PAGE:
chr1    HAVANA  gene    1567474 1570639 .   +   .   gene_id "ENSG00000189409.8"; transcript_id "ENSG00000189409.8"; gene_type "protein_coding"; gene_status "KNOWN"; gene_name "MMP23B"; transcript_type "protein_coding"; transcript_status "KNOWN"; transcript_name "MMP23B"; level 2; havana_gene "OTTHUMG00000074713.4";
chr1    HAVANA  gene    1590786 1594063 .   +   .   gene_id "ENSG00000272004.1"; transcript_id "ENSG00000272004.1"; gene_type "antisense"; gene_status "NOVEL"; gene_name "RP11-345P4.10"; transcript_type "antisense"; transcript_status "NOVEL"; transcript_name "RP11-345P4.10"; level 2; havana_gene "OTTHUMG00000185638.1";
chr1    HAVANA  gene    1603429 1604850 .   +   .   gene_id "ENSG00000269737.1"; transcript_id "ENSG00000269737.1"; gene_type "antisense"; gene_status "NOVEL"; gene_name "RP11-345P4.7"; transcript_type "antisense"; transcript_status "NOVEL"; transcript_name "RP11-345P4.7"; level 2; havana_gene "OTTHUMG00000182604.1";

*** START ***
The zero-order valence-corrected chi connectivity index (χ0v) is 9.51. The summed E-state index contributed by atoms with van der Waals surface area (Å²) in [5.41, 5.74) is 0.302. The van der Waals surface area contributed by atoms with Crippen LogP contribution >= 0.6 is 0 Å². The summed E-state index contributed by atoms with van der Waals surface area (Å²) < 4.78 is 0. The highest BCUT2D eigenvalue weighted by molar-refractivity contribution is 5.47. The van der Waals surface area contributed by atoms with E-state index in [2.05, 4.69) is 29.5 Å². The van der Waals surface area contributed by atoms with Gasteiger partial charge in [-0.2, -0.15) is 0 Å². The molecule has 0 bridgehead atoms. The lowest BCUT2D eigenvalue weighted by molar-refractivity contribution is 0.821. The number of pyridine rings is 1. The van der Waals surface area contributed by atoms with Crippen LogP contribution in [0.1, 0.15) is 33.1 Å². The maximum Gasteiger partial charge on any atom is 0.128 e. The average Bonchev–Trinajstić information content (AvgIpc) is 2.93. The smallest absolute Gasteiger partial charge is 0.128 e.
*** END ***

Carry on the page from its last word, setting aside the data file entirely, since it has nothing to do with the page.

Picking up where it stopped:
chr1    HAVANA  gene    1604714 1605836 .   +   .   gene_id "ENSG00000269227.1"; transcript_id "ENSG00000269227.1"; gene_type "pseudogene"; gene_status "KNOWN"; gene_name "RP11-345P4.6"; transcript_type "pseudogene"; transcript_status "KNOWN"; transcript_name "RP11-345P4.6"; level 1; tag "pseudo_consens"; havana_gene "OTTHUMG00000182605.1";
chr1    HAVANA  gene    1570603 1590473 .   -   .   gene_id "ENSG00000248333.3"; transcript_id "ENSG00000248333.3"; gene_type "protein_coding"; gene_status "KNOWN"; gene_name "CDK11B"; transcript_type "protein_coding"; transcript_status "KNOWN"; transcript_name "CDK11B"; level 2; havana_gene "OTTHUMG00000078638.4";
chr1    HAVANA  gene    1592939 1624167 .   -   .   gene_id "ENSG00000189339.7"; transcript_id "ENSG00000189339.7"; gene_type "protein_coding"; gene_status "KNOWN"; gene_name "SLC35E2B"; transcript_type "protein_coding"; transcript_status "KNOWN"; transcript_name "SLC35E2B"; level 2; havana_gene "OTTHUMG00000078639.1";